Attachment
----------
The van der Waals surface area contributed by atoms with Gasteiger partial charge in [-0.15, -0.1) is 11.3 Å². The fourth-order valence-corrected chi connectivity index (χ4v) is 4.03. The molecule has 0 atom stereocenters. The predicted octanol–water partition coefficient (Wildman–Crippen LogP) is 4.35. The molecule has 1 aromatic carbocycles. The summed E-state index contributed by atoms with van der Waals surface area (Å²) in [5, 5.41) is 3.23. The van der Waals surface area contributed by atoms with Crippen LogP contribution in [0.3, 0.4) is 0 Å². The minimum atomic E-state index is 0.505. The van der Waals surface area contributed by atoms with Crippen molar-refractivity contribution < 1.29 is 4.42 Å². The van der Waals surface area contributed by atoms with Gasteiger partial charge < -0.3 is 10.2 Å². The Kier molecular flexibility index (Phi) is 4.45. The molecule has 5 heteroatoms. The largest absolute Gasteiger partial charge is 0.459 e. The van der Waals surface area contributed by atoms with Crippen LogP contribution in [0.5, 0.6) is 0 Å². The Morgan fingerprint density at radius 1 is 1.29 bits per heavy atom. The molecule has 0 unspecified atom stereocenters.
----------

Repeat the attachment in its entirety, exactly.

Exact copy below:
The van der Waals surface area contributed by atoms with Gasteiger partial charge in [-0.15, -0.1) is 11.3 Å². The fourth-order valence-corrected chi connectivity index (χ4v) is 4.03. The molecule has 0 atom stereocenters. The predicted octanol–water partition coefficient (Wildman–Crippen LogP) is 4.35. The molecule has 1 aromatic carbocycles. The summed E-state index contributed by atoms with van der Waals surface area (Å²) in [5, 5.41) is 3.23. The van der Waals surface area contributed by atoms with Crippen LogP contribution in [0.3, 0.4) is 0 Å². The minimum atomic E-state index is 0.505. The van der Waals surface area contributed by atoms with Crippen molar-refractivity contribution < 1.29 is 4.42 Å². The van der Waals surface area contributed by atoms with Gasteiger partial charge < -0.3 is 10.2 Å². The Kier molecular flexibility index (Phi) is 4.45. The molecule has 5 heteroatoms. The largest absolute Gasteiger partial charge is 0.459 e. The van der Waals surface area contributed by atoms with Crippen LogP contribution in [0.5, 0.6) is 0 Å². The Morgan fingerprint density at radius 1 is 1.29 bits per heavy atom. The molecule has 0 unspecified atom stereocenters.